Libyan Prime Minister Fayez al-Seraj, who heads a U.N.-backed government in Tripoli, had refused access to the European Union’s anti-trafficking sea mission Sophia, hobbling its efforts to stop smugglers since patrols began in 2015.
Seraj’s change of heart was announced a day after he agreed a conditional ceasefire and possible elections next year with the divided country’s eastern commander, Khalifa Haftar.
“A few days ago, President Seraj sent me a letter in which he asked the Italian government for technical support by our naval vessels in the common effort to fight human traffickers,” Gentiloni said.
Gentiloni said the request, if parliament agreed to support it, “is necessary” and “would be carried out in Libyan waters by ships sent from Italy”.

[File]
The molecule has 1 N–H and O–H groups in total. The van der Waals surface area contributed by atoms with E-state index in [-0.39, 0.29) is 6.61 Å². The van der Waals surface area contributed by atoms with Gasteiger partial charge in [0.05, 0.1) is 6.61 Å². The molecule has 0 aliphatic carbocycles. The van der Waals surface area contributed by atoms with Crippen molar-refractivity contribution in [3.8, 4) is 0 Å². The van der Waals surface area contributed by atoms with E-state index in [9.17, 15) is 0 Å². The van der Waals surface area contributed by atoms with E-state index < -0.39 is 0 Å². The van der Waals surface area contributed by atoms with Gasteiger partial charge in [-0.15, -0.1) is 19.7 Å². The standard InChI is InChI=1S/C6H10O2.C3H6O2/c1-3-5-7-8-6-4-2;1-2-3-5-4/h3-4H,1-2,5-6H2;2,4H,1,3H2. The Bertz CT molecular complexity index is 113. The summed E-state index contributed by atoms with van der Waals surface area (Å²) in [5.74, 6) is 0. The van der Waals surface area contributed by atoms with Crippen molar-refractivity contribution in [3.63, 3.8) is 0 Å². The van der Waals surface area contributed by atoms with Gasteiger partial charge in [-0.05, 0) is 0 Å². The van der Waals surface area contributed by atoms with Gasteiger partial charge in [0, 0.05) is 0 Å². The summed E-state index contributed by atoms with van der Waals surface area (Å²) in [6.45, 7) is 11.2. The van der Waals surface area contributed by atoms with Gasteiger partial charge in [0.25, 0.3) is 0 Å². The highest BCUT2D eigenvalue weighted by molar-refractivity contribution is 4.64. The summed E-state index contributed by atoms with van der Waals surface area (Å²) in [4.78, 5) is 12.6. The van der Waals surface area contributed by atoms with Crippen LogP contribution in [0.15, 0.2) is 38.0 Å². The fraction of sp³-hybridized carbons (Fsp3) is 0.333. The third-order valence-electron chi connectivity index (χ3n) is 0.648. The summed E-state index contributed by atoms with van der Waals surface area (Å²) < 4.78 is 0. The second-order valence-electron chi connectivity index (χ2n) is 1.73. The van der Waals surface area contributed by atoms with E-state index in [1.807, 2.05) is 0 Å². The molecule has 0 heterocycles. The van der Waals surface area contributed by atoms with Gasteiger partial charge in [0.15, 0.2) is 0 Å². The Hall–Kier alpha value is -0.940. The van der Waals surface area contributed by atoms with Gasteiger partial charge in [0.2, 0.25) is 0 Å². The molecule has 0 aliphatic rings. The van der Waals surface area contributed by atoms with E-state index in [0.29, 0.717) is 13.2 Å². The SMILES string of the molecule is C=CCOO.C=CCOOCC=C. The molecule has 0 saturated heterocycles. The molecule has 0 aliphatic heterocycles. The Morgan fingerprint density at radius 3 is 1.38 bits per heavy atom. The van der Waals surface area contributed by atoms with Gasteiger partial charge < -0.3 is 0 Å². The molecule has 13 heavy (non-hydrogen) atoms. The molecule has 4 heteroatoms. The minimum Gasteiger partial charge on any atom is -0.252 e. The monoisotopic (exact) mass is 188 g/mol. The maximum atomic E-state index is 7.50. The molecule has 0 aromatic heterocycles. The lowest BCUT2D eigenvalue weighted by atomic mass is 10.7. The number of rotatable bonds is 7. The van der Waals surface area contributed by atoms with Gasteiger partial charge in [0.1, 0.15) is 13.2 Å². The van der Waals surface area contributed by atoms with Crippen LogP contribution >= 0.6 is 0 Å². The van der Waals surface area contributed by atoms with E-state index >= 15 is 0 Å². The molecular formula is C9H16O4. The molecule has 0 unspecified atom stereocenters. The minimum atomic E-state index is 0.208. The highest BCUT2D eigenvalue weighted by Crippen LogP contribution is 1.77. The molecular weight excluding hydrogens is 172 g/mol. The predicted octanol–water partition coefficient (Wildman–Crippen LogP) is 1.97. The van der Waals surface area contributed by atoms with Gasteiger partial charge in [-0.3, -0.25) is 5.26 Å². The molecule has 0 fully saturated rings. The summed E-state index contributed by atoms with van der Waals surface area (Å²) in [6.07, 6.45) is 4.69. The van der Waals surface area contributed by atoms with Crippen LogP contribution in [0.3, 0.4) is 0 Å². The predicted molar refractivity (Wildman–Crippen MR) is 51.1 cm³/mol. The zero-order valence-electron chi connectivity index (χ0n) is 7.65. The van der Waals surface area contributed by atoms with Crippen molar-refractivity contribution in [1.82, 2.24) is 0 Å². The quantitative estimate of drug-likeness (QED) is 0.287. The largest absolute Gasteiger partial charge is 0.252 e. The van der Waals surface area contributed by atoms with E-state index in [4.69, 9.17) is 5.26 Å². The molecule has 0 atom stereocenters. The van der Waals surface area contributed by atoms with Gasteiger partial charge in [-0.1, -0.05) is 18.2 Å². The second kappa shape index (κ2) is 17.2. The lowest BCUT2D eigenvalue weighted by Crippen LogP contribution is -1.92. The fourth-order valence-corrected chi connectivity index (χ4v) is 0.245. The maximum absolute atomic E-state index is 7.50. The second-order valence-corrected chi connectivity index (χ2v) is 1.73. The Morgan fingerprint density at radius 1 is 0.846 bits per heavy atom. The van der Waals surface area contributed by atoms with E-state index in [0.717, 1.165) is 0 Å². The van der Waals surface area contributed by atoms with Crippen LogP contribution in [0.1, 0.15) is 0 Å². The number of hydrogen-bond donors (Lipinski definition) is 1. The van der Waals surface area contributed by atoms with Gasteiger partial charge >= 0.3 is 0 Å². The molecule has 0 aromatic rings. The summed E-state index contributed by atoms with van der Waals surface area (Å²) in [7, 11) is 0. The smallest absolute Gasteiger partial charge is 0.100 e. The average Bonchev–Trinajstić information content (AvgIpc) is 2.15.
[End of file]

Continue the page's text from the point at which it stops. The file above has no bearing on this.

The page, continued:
People smugglers operating with impunity in Libya have sent hundreds of thousands of migrants to Italy by sea since the start of 2014.
Italy had been leading efforts to bolster Libya’s ability to fight smuggling, signing an agreement with Seraj in February promising millions of euros in funding, but its efforts to bring Libya’s rival governments to the negotiating table had failed.
On Tuesday, French President Emmanuel Macron personally shepherded Libya’s eastern and western factions to a deal, but he cut Italy out of the process, angering some officials in Rome.